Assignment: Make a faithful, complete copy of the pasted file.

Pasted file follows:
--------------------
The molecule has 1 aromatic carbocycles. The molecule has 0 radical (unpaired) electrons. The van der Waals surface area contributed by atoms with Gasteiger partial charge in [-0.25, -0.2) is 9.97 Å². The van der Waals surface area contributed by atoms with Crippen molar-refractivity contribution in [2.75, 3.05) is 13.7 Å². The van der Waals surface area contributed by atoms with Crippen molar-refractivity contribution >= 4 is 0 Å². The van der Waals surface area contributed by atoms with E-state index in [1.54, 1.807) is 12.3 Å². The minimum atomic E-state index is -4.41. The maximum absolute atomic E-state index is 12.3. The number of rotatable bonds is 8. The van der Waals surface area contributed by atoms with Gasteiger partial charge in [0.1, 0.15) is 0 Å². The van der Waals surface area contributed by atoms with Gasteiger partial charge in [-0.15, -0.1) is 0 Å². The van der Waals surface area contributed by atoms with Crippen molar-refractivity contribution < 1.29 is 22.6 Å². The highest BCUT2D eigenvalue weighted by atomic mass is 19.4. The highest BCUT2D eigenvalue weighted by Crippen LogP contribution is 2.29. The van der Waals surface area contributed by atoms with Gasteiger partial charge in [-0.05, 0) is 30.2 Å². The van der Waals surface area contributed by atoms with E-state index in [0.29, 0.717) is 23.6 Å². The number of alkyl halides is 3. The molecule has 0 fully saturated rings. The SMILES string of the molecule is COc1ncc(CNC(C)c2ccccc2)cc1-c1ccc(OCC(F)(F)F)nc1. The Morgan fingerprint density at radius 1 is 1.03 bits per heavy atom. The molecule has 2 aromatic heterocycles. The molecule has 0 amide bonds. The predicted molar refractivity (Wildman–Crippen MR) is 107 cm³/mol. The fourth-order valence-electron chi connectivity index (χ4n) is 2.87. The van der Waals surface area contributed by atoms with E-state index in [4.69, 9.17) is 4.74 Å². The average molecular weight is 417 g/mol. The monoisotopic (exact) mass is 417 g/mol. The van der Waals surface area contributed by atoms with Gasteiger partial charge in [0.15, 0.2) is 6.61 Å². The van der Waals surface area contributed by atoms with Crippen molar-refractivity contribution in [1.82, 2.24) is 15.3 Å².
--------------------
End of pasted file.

The molecule has 1 aromatic carbocycles. The molecule has 0 radical (unpaired) electrons. The van der Waals surface area contributed by atoms with Gasteiger partial charge in [-0.25, -0.2) is 9.97 Å². The van der Waals surface area contributed by atoms with Crippen molar-refractivity contribution in [2.75, 3.05) is 13.7 Å². The van der Waals surface area contributed by atoms with Crippen molar-refractivity contribution >= 4 is 0 Å². The van der Waals surface area contributed by atoms with E-state index in [1.54, 1.807) is 12.3 Å². The minimum atomic E-state index is -4.41. The maximum absolute atomic E-state index is 12.3. The number of rotatable bonds is 8. The van der Waals surface area contributed by atoms with Gasteiger partial charge in [0.1, 0.15) is 0 Å². The van der Waals surface area contributed by atoms with Gasteiger partial charge in [-0.15, -0.1) is 0 Å². The van der Waals surface area contributed by atoms with Crippen molar-refractivity contribution < 1.29 is 22.6 Å². The highest BCUT2D eigenvalue weighted by atomic mass is 19.4. The highest BCUT2D eigenvalue weighted by Crippen LogP contribution is 2.29. The van der Waals surface area contributed by atoms with Gasteiger partial charge in [-0.05, 0) is 30.2 Å². The van der Waals surface area contributed by atoms with E-state index in [0.29, 0.717) is 23.6 Å². The number of alkyl halides is 3. The molecule has 0 fully saturated rings. The SMILES string of the molecule is COc1ncc(CNC(C)c2ccccc2)cc1-c1ccc(OCC(F)(F)F)nc1. The Morgan fingerprint density at radius 1 is 1.03 bits per heavy atom. The molecule has 2 aromatic heterocycles. The molecule has 0 amide bonds. The predicted molar refractivity (Wildman–Crippen MR) is 107 cm³/mol. The fourth-order valence-electron chi connectivity index (χ4n) is 2.87. The van der Waals surface area contributed by atoms with E-state index in [4.69, 9.17) is 4.74 Å². The average molecular weight is 417 g/mol. The monoisotopic (exact) mass is 417 g/mol. The van der Waals surface area contributed by atoms with Gasteiger partial charge in [0.15, 0.2) is 6.61 Å². The van der Waals surface area contributed by atoms with Crippen molar-refractivity contribution in [1.82, 2.24) is 15.3 Å².